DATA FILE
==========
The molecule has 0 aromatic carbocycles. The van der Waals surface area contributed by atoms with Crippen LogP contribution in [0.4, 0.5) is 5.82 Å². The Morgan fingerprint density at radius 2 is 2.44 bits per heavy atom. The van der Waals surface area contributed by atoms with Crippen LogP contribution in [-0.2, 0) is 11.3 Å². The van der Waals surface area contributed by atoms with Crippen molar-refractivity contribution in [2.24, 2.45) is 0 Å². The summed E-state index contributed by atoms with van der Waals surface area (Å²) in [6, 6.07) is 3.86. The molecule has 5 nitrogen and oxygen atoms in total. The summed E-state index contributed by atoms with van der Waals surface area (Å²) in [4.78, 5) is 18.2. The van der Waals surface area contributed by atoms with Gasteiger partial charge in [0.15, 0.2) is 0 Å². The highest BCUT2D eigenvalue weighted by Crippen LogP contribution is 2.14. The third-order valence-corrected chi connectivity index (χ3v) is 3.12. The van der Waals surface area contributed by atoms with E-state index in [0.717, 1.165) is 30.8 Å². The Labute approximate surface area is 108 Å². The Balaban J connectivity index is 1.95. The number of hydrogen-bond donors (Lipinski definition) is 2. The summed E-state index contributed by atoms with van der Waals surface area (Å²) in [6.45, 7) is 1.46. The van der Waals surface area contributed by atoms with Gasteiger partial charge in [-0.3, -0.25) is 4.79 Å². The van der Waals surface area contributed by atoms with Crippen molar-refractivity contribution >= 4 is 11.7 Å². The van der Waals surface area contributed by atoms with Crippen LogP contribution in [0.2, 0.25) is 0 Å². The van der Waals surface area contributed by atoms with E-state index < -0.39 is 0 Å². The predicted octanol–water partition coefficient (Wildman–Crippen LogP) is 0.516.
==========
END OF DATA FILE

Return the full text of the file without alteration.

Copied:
The molecule has 0 aromatic carbocycles. The van der Waals surface area contributed by atoms with Crippen LogP contribution in [0.4, 0.5) is 5.82 Å². The Morgan fingerprint density at radius 2 is 2.44 bits per heavy atom. The van der Waals surface area contributed by atoms with Crippen LogP contribution in [-0.2, 0) is 11.3 Å². The van der Waals surface area contributed by atoms with Crippen molar-refractivity contribution in [2.24, 2.45) is 0 Å². The summed E-state index contributed by atoms with van der Waals surface area (Å²) in [6, 6.07) is 3.86. The molecule has 5 nitrogen and oxygen atoms in total. The summed E-state index contributed by atoms with van der Waals surface area (Å²) in [4.78, 5) is 18.2. The van der Waals surface area contributed by atoms with Gasteiger partial charge in [0.15, 0.2) is 0 Å². The highest BCUT2D eigenvalue weighted by Crippen LogP contribution is 2.14. The third-order valence-corrected chi connectivity index (χ3v) is 3.12. The van der Waals surface area contributed by atoms with E-state index in [0.717, 1.165) is 30.8 Å². The Labute approximate surface area is 108 Å². The Balaban J connectivity index is 1.95. The number of hydrogen-bond donors (Lipinski definition) is 2. The summed E-state index contributed by atoms with van der Waals surface area (Å²) in [6.45, 7) is 1.46. The van der Waals surface area contributed by atoms with Gasteiger partial charge in [-0.3, -0.25) is 4.79 Å². The van der Waals surface area contributed by atoms with Crippen molar-refractivity contribution >= 4 is 11.7 Å². The van der Waals surface area contributed by atoms with Crippen LogP contribution in [0.2, 0.25) is 0 Å². The van der Waals surface area contributed by atoms with E-state index < -0.39 is 0 Å². The predicted octanol–water partition coefficient (Wildman–Crippen LogP) is 0.516.